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Asian carp have been making their way up the Mississippi River system for years after escaping from fish farms and wastewater treatment ponds in the southern U.S.They’re knocking on the door of the Great Lakes, and a number of people are concerned about what could happen if carp become established in the region.In this five-part series, we’ll take a look at what officials are trying to do to keep the fish out, what might happen if carp get in, and why some people want to turn carp into a business opportunity.

Hunt for Asian Carp resumes near Lake Michigan

user MirkoB
Wikimedia Commons
Juvenile silver carp, seen here, can grow up to weigh 100 pounds.

TRAVERSE CITY, Mich. (AP) - Authorities plan another intensive search for Asian carp next week after repeatedly detecting DNA from the invasive fish in Chicago's Lake Calumet.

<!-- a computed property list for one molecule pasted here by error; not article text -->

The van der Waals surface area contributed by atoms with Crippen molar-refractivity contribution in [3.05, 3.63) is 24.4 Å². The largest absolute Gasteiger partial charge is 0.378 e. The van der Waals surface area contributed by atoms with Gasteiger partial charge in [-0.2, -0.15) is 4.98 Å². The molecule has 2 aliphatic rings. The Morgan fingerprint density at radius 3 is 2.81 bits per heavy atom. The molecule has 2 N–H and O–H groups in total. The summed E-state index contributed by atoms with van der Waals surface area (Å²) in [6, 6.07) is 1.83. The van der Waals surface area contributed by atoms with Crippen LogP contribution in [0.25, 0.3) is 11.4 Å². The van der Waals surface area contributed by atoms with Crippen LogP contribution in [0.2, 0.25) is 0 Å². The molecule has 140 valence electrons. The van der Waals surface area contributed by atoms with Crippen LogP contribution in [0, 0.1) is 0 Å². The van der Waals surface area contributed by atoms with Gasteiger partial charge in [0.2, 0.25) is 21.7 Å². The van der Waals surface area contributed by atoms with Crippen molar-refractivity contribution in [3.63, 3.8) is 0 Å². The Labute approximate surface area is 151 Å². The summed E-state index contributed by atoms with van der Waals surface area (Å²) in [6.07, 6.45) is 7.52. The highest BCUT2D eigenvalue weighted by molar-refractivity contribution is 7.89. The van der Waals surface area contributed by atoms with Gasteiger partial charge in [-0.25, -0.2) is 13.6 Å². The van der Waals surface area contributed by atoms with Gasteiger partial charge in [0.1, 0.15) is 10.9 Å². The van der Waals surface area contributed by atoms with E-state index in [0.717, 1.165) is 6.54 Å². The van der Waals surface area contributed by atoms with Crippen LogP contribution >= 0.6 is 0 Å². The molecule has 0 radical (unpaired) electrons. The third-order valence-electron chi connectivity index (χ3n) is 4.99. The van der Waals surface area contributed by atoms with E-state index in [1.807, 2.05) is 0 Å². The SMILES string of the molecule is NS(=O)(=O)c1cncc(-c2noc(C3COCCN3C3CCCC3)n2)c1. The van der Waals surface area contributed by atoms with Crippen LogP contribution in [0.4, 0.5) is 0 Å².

Officials said Friday that genetic material from silver carp was found in samples taken in May and June. Policy requires stepped-up efforts to find the fish whenever their DNA turns up during three consecutive rounds of sampling in the same area.

Lake Calumet is on Chicago's South Side. A live Asian carp was caught there in 2010 - the only one found beyond an electric barrier meant to keep them out of the Great Lakes.

Crews will use nets and electrofishing in their search from Tuesday through Friday. Among the nets will be a new type designed to prevent fish from moving in and out of the lake.

The Associated Press is an independent global news organization dedicated to factual reporting.
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